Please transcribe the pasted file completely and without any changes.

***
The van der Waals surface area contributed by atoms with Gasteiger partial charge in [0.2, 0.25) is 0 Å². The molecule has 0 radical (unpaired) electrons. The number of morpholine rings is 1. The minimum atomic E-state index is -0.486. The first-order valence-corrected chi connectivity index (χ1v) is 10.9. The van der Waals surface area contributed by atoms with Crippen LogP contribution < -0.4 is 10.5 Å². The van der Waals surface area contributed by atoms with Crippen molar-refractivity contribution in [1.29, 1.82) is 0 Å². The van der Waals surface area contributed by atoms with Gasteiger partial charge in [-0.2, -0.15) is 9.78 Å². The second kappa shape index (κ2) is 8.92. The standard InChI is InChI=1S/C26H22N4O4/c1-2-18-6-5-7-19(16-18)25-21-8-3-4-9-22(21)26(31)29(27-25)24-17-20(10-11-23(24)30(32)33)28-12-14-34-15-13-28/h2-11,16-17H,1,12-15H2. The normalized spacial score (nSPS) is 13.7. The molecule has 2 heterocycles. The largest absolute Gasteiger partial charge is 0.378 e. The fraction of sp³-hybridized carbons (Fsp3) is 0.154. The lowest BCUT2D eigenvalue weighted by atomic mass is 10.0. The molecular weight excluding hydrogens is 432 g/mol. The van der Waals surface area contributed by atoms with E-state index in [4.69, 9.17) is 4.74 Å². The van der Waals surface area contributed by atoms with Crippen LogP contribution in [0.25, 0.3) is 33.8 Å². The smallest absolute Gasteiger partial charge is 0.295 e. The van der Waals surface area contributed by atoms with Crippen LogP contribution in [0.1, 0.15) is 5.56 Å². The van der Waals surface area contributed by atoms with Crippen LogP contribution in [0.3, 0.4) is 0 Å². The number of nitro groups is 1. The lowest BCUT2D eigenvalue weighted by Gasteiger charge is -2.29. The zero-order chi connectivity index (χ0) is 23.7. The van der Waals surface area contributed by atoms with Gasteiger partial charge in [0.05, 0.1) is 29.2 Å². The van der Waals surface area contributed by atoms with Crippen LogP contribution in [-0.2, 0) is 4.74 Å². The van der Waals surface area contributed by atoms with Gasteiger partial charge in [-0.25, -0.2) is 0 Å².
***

The van der Waals surface area contributed by atoms with Gasteiger partial charge in [0.2, 0.25) is 0 Å². The molecule has 0 radical (unpaired) electrons. The number of morpholine rings is 1. The minimum atomic E-state index is -0.486. The first-order valence-corrected chi connectivity index (χ1v) is 10.9. The van der Waals surface area contributed by atoms with Crippen LogP contribution < -0.4 is 10.5 Å². The van der Waals surface area contributed by atoms with Crippen molar-refractivity contribution in [1.29, 1.82) is 0 Å². The van der Waals surface area contributed by atoms with Gasteiger partial charge in [-0.2, -0.15) is 9.78 Å². The second kappa shape index (κ2) is 8.92. The standard InChI is InChI=1S/C26H22N4O4/c1-2-18-6-5-7-19(16-18)25-21-8-3-4-9-22(21)26(31)29(27-25)24-17-20(10-11-23(24)30(32)33)28-12-14-34-15-13-28/h2-11,16-17H,1,12-15H2. The normalized spacial score (nSPS) is 13.7. The molecule has 2 heterocycles. The largest absolute Gasteiger partial charge is 0.378 e. The fraction of sp³-hybridized carbons (Fsp3) is 0.154. The lowest BCUT2D eigenvalue weighted by atomic mass is 10.0. The molecular weight excluding hydrogens is 432 g/mol. The van der Waals surface area contributed by atoms with E-state index in [4.69, 9.17) is 4.74 Å². The van der Waals surface area contributed by atoms with Crippen LogP contribution in [0.25, 0.3) is 33.8 Å². The smallest absolute Gasteiger partial charge is 0.295 e. The van der Waals surface area contributed by atoms with Crippen LogP contribution in [0.1, 0.15) is 5.56 Å². The van der Waals surface area contributed by atoms with Crippen LogP contribution in [0.3, 0.4) is 0 Å². The number of nitro groups is 1. The lowest BCUT2D eigenvalue weighted by Gasteiger charge is -2.29. The zero-order chi connectivity index (χ0) is 23.7. The van der Waals surface area contributed by atoms with Gasteiger partial charge in [0.05, 0.1) is 29.2 Å². The van der Waals surface area contributed by atoms with Crippen LogP contribution in [-0.2, 0) is 4.74 Å². The van der Waals surface area contributed by atoms with Gasteiger partial charge in [-0.25, -0.2) is 0 Å².